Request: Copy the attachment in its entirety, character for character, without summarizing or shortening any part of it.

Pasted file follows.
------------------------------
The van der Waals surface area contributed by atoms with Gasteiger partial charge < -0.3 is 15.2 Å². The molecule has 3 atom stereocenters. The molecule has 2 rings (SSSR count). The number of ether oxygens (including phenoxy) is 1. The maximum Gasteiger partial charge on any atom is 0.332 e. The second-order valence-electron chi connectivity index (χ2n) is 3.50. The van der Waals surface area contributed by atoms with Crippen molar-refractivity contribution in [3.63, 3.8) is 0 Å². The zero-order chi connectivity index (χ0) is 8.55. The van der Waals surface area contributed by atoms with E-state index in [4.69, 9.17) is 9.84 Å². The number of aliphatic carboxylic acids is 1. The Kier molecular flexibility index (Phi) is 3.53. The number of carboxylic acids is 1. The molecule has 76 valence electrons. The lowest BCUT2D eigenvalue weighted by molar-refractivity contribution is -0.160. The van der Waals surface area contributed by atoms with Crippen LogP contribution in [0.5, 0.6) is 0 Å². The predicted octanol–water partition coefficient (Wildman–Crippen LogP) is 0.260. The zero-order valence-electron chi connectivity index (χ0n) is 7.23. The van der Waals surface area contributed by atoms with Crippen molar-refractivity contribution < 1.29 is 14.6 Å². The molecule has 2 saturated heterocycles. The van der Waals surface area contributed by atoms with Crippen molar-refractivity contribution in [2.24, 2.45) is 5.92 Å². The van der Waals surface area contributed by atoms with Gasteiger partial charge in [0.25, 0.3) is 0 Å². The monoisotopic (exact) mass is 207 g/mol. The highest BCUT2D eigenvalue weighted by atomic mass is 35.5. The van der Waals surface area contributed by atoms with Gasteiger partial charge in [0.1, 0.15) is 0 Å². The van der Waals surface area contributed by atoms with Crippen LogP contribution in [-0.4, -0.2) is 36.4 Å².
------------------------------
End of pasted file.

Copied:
The van der Waals surface area contributed by atoms with Gasteiger partial charge < -0.3 is 15.2 Å². The molecule has 3 atom stereocenters. The molecule has 2 rings (SSSR count). The number of ether oxygens (including phenoxy) is 1. The maximum Gasteiger partial charge on any atom is 0.332 e. The second-order valence-electron chi connectivity index (χ2n) is 3.50. The van der Waals surface area contributed by atoms with Crippen molar-refractivity contribution in [3.63, 3.8) is 0 Å². The zero-order chi connectivity index (χ0) is 8.55. The van der Waals surface area contributed by atoms with E-state index in [4.69, 9.17) is 9.84 Å². The number of aliphatic carboxylic acids is 1. The Kier molecular flexibility index (Phi) is 3.53. The number of carboxylic acids is 1. The molecule has 76 valence electrons. The lowest BCUT2D eigenvalue weighted by molar-refractivity contribution is -0.160. The van der Waals surface area contributed by atoms with Crippen LogP contribution in [0.5, 0.6) is 0 Å². The predicted octanol–water partition coefficient (Wildman–Crippen LogP) is 0.260. The zero-order valence-electron chi connectivity index (χ0n) is 7.23. The van der Waals surface area contributed by atoms with Crippen molar-refractivity contribution < 1.29 is 14.6 Å². The molecule has 2 saturated heterocycles. The van der Waals surface area contributed by atoms with Crippen molar-refractivity contribution in [2.24, 2.45) is 5.92 Å². The van der Waals surface area contributed by atoms with Gasteiger partial charge in [0.25, 0.3) is 0 Å². The monoisotopic (exact) mass is 207 g/mol. The highest BCUT2D eigenvalue weighted by atomic mass is 35.5. The van der Waals surface area contributed by atoms with Gasteiger partial charge in [0.1, 0.15) is 0 Å². The van der Waals surface area contributed by atoms with Crippen LogP contribution in [-0.4, -0.2) is 36.4 Å².